Water covers 70% of the globe. It is just as critical to understanding the bottom and underlying terrain as it is to construct ships. Hydrographic analysis may be used to achieve this (underwater investigations). This article will mention a few of the hydrographic surveys, and the equipment required to perform them. We at Total Hydrographic can help you understand what lies beneath the water by conducting these various surveys, depending on the project and the information needed.

Photographing water levels in different locations is a component of a hydrographic analysis. Numerous waterbody managing authorities (like councils, dams, ports etc.) rely on it to determine the amount and kind of water they have. Continue reading if you’re interested in learning more about this kind of survey and the employment possibilities provided by Total Hydrographic. Read this article to get a better understanding of hydrographic surveys.

What is Hydrographic Surveying?

Marine research is concerned with identifying subsea characteristics. Water depths, geography, and tidal measurements are all investigated. Knowing the heights and forms of the ocean’s bottom has a variety of uses. Without bathymetric surveys, hydrographic surveys cannot be performed (measurement). Instead of doing a survey from land, bathymetry data is collected through a moving ship. Consequently, it is critical to pay close attention to any errors that may occur as a result of this shift. 

Hydrographic surveying is mainly concerned with determining the depths of bodies of water. Hydrographic surveying is utilised for various purposes, from canal design to dredge analysis to wreck identification. Surveying is used in the construction of harbours, docks, and dams. Ports must have adequate water depth to enable ships to enter and dock securely. Underwater surveying is used to gather data for large-scale building projects. Oil and gas infrastructure may be serviced remotely utilising surveying technology. Hydrographic studies may eventually remove the requirement for human inspections entirely. Surveying enables the construction of suitable pipe tracks while installing underwater pipes.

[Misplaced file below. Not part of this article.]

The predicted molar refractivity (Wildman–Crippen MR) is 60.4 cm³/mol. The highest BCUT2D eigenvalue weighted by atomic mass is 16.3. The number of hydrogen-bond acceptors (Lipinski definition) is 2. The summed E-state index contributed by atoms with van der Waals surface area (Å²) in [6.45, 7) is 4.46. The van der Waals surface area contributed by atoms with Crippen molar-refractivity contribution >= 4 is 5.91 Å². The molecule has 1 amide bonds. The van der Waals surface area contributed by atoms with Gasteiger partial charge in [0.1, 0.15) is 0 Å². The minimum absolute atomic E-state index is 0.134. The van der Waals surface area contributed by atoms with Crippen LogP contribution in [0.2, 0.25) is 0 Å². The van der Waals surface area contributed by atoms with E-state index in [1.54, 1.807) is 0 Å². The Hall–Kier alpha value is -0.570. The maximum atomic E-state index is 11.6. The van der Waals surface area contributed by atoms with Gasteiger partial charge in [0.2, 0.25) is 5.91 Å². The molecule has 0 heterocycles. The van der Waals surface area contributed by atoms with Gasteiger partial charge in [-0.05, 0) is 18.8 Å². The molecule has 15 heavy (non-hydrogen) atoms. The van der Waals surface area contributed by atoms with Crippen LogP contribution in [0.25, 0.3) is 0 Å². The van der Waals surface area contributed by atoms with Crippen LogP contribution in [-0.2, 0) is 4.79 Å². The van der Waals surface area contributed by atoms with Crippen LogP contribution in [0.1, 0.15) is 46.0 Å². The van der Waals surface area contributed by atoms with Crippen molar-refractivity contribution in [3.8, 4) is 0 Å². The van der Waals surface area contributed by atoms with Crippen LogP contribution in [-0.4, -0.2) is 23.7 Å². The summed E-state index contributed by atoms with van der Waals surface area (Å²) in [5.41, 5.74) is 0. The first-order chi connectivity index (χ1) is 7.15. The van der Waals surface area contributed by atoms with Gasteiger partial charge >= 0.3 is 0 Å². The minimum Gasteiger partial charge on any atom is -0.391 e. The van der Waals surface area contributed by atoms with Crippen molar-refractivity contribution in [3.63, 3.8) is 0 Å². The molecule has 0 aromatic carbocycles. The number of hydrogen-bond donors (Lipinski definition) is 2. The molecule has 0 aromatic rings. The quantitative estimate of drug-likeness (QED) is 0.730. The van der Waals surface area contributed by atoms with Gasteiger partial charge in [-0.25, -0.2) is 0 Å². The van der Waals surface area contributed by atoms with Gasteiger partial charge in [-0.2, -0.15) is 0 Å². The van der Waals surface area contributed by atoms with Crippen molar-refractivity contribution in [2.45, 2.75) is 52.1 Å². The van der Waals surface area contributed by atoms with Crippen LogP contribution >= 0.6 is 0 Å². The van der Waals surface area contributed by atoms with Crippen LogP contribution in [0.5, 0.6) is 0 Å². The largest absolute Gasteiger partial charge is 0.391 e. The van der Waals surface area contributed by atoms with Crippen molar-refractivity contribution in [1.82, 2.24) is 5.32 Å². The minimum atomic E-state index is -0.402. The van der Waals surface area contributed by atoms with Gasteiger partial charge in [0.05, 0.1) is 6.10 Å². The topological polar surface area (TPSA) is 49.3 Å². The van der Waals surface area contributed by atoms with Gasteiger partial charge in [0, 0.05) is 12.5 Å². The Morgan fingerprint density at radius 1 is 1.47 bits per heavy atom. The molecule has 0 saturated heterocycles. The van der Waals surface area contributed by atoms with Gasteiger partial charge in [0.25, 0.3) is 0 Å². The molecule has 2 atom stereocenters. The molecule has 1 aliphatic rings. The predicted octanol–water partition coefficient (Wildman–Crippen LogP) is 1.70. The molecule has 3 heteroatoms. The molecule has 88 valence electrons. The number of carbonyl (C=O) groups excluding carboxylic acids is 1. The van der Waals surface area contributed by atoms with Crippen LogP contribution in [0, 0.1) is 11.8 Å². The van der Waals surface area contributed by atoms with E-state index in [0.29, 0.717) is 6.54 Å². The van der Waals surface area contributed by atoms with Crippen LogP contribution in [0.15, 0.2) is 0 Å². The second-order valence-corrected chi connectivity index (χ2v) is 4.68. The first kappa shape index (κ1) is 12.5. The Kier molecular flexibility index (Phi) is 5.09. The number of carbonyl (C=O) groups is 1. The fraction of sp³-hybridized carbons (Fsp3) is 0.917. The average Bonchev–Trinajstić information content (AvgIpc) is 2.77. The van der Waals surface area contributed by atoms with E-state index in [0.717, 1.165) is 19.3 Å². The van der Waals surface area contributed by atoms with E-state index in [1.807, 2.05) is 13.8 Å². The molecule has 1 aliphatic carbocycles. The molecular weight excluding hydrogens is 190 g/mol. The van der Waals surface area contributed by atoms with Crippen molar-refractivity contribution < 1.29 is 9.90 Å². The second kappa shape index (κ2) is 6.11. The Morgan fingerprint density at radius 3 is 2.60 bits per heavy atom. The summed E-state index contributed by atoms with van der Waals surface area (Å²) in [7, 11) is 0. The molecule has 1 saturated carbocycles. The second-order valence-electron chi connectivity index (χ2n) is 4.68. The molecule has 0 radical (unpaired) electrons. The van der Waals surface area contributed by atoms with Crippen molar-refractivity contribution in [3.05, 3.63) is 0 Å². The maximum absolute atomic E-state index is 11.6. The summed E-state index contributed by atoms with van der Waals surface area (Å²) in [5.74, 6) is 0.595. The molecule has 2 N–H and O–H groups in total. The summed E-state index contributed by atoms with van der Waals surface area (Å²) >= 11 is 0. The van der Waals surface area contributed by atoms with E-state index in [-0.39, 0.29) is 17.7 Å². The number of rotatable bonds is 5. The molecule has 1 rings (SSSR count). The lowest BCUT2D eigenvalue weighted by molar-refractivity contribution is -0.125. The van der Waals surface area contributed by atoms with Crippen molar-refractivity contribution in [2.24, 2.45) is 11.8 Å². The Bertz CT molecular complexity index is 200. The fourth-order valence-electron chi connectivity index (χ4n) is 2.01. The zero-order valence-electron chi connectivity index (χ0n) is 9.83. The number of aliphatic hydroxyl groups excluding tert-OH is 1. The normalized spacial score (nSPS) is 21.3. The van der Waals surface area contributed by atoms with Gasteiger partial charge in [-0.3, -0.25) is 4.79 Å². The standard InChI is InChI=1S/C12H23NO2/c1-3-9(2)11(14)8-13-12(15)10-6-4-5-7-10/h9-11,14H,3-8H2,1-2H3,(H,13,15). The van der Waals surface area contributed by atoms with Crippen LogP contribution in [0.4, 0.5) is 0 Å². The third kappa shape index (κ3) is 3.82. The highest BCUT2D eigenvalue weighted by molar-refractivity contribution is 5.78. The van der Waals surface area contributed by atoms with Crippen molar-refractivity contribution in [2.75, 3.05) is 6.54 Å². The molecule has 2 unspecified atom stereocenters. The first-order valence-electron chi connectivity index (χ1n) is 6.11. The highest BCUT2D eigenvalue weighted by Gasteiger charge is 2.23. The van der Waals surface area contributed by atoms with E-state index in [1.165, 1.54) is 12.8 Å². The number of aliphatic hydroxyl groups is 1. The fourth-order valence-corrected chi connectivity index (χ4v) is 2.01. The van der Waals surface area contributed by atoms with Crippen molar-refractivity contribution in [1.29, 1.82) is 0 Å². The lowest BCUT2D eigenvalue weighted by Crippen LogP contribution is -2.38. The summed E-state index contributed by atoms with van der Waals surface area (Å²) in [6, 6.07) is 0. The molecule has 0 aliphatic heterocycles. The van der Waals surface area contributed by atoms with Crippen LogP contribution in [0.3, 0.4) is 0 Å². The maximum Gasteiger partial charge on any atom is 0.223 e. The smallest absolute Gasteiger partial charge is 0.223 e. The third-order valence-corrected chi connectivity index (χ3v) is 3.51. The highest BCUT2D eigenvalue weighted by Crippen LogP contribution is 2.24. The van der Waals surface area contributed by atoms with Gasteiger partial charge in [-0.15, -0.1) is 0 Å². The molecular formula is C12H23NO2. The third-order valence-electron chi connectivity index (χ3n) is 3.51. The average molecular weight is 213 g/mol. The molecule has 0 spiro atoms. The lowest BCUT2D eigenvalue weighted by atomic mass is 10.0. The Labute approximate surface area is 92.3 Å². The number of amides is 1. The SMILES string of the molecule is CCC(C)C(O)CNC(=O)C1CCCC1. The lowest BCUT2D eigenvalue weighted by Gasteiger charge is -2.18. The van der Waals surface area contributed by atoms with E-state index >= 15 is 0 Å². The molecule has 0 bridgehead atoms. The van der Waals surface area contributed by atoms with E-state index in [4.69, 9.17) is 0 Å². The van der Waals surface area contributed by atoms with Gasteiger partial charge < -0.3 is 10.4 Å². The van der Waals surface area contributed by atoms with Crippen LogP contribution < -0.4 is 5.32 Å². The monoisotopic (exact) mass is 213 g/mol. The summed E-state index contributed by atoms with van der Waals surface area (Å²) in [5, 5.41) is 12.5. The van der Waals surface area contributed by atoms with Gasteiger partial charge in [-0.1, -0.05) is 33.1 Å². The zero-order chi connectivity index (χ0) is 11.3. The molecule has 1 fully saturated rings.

Surveys Can Be Divided Into Several Types 

Hydrographic surveys may be classified into five broad types, although more subcategories may be used.

Coastal Surveys:

Are conducted to learn about a country’s shoreline and document flora, and fauna found there and nearby. This survey is often performed inside a country’s maritime boundaries, which may extend up to 200 nautical miles beyond the country’s shore. Additionally, they aid in the study of possible land reclamation projects and beach re-nourishment.

General Hydrographic Surveys:

Investigate water depth, mean sea level, coastline identification, and bathymetric plots. They are the most often seen kind of surveys. These surveys serve several purposes in scientific and geological studies.

Harbour Surveys:

Are conducted to determine the most appropriate locations for these facilities. National governments are responsible for determining the most viable sites that do not impose drought restrictions on boats. Lagoons surrounded by coral reefs, for example, make it difficult for ships to approach the mainland. Before the building of a port, several issues must be solved. 

Passage Surveys:

Are performed to turn inland waterways into navigable routes. They evaluate the condition of inland waterways and provide suggestions for their development. To improve productivity and trade, this research will examine mean draught, passage width, and the size of ships that may transit the channel. Additionally, passage studies are being undertaken to assess the feasibility of building straits similar to the Panama and Suez Canals.

Wreckage Surveys:

Are conducted to ascertain the exact location of the wreckage. It may be performed as part of an inquiry to establish the most probable cause of the vessel’s sinking or as part of the salvage operation itself. Floating boats sink as a result of internal flooding. It is possible to have highly qualified hydrographers investigate the wreckage’s position. They may provide light on the degree of structural damage as well as potential flooding sources. It is essential to avoid causing damage to the vessel or the surrounding environment during salvage operations. By performing tests in the vicinity of the wreck, it can assess if a salvage method is feasible.

Underwater asset management:

Is a survey where assets submerged underwater that support structures above the water level, like bridges, need to be undertaken to ensure the structure is safe and not damaged/ eroded.


These hydrographic analyses are advantageous in study areas where approximations of hydrographic parameters are acceptable. They are carried out for geological reasons, to find oil and gas infrastructure, to establish underwater communication networks, and for military objectives. If you want to discuss your next project on a dam, estuary, river, port or other waterbody and want to know what the underwater floor is looking like, to make the best decisions then get in touch today.